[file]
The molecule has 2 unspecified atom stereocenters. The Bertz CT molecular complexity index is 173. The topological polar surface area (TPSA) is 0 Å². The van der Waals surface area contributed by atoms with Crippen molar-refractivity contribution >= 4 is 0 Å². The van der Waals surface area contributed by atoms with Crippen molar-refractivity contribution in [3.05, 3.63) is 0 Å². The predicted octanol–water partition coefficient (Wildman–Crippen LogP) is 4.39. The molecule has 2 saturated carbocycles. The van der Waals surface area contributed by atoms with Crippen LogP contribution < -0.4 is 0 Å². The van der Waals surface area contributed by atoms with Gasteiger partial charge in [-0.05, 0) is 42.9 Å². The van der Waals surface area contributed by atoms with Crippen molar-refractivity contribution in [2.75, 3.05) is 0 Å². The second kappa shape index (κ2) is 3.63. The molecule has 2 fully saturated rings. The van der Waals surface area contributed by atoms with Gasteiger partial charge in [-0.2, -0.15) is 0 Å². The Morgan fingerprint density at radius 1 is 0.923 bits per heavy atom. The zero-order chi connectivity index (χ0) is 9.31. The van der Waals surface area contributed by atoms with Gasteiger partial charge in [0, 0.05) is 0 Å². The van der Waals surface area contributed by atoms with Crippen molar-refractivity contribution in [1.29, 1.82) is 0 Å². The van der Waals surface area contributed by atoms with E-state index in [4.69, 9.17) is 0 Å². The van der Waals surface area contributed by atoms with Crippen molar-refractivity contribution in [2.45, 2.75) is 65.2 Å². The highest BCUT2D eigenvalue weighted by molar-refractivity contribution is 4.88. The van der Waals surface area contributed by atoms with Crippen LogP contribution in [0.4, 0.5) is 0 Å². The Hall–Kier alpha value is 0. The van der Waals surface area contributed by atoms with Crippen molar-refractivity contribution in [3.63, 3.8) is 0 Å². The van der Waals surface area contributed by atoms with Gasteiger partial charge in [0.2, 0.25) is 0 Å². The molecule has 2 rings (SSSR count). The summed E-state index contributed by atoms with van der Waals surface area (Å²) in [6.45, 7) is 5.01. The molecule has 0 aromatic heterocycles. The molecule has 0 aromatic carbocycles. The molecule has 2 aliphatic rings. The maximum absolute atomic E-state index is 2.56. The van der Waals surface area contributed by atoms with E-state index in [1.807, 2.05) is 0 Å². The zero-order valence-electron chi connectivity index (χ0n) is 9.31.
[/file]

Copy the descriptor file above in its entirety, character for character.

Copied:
The molecule has 2 unspecified atom stereocenters. The Bertz CT molecular complexity index is 173. The topological polar surface area (TPSA) is 0 Å². The van der Waals surface area contributed by atoms with Crippen molar-refractivity contribution >= 4 is 0 Å². The van der Waals surface area contributed by atoms with Crippen molar-refractivity contribution in [3.05, 3.63) is 0 Å². The predicted octanol–water partition coefficient (Wildman–Crippen LogP) is 4.39. The molecule has 2 saturated carbocycles. The van der Waals surface area contributed by atoms with Crippen LogP contribution < -0.4 is 0 Å². The van der Waals surface area contributed by atoms with Gasteiger partial charge in [-0.05, 0) is 42.9 Å². The van der Waals surface area contributed by atoms with Crippen molar-refractivity contribution in [2.75, 3.05) is 0 Å². The second kappa shape index (κ2) is 3.63. The molecule has 2 fully saturated rings. The van der Waals surface area contributed by atoms with Gasteiger partial charge in [-0.2, -0.15) is 0 Å². The Morgan fingerprint density at radius 1 is 0.923 bits per heavy atom. The zero-order chi connectivity index (χ0) is 9.31. The van der Waals surface area contributed by atoms with Gasteiger partial charge in [0, 0.05) is 0 Å². The van der Waals surface area contributed by atoms with Crippen molar-refractivity contribution in [1.29, 1.82) is 0 Å². The van der Waals surface area contributed by atoms with E-state index in [4.69, 9.17) is 0 Å². The van der Waals surface area contributed by atoms with Crippen molar-refractivity contribution in [2.45, 2.75) is 65.2 Å². The highest BCUT2D eigenvalue weighted by molar-refractivity contribution is 4.88. The van der Waals surface area contributed by atoms with Crippen LogP contribution in [0.4, 0.5) is 0 Å². The Hall–Kier alpha value is 0. The van der Waals surface area contributed by atoms with Crippen molar-refractivity contribution in [3.63, 3.8) is 0 Å². The van der Waals surface area contributed by atoms with Gasteiger partial charge in [0.2, 0.25) is 0 Å². The molecule has 2 rings (SSSR count). The summed E-state index contributed by atoms with van der Waals surface area (Å²) in [6.45, 7) is 5.01. The molecule has 0 aromatic heterocycles. The molecule has 0 aromatic carbocycles. The molecule has 2 aliphatic rings. The maximum absolute atomic E-state index is 2.56. The van der Waals surface area contributed by atoms with E-state index in [1.807, 2.05) is 0 Å². The zero-order valence-electron chi connectivity index (χ0n) is 9.31.